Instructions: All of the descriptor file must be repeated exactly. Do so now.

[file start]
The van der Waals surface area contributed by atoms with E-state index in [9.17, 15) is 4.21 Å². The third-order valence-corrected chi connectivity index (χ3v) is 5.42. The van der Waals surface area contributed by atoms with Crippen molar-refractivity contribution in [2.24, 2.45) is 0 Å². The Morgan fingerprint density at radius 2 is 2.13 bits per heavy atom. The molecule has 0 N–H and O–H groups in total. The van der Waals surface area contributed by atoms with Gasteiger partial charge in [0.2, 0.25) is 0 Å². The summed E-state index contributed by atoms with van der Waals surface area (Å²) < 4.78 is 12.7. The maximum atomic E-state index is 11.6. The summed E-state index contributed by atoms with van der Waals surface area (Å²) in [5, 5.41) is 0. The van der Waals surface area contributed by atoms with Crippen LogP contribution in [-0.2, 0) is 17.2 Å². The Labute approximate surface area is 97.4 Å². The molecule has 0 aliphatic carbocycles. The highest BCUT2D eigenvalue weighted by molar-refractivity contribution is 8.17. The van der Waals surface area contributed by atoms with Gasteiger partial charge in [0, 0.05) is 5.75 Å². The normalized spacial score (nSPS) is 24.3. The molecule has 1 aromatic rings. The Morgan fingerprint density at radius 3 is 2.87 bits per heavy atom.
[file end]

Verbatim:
The van der Waals surface area contributed by atoms with E-state index in [9.17, 15) is 4.21 Å². The third-order valence-corrected chi connectivity index (χ3v) is 5.42. The van der Waals surface area contributed by atoms with Crippen molar-refractivity contribution in [2.24, 2.45) is 0 Å². The Morgan fingerprint density at radius 2 is 2.13 bits per heavy atom. The molecule has 0 N–H and O–H groups in total. The van der Waals surface area contributed by atoms with Gasteiger partial charge in [0.2, 0.25) is 0 Å². The summed E-state index contributed by atoms with van der Waals surface area (Å²) < 4.78 is 12.7. The maximum atomic E-state index is 11.6. The summed E-state index contributed by atoms with van der Waals surface area (Å²) in [5, 5.41) is 0. The van der Waals surface area contributed by atoms with Crippen LogP contribution in [-0.2, 0) is 17.2 Å². The Labute approximate surface area is 97.4 Å². The molecule has 0 aliphatic carbocycles. The highest BCUT2D eigenvalue weighted by molar-refractivity contribution is 8.17. The van der Waals surface area contributed by atoms with Gasteiger partial charge in [0, 0.05) is 5.75 Å². The normalized spacial score (nSPS) is 24.3. The molecule has 1 aromatic rings. The Morgan fingerprint density at radius 3 is 2.87 bits per heavy atom.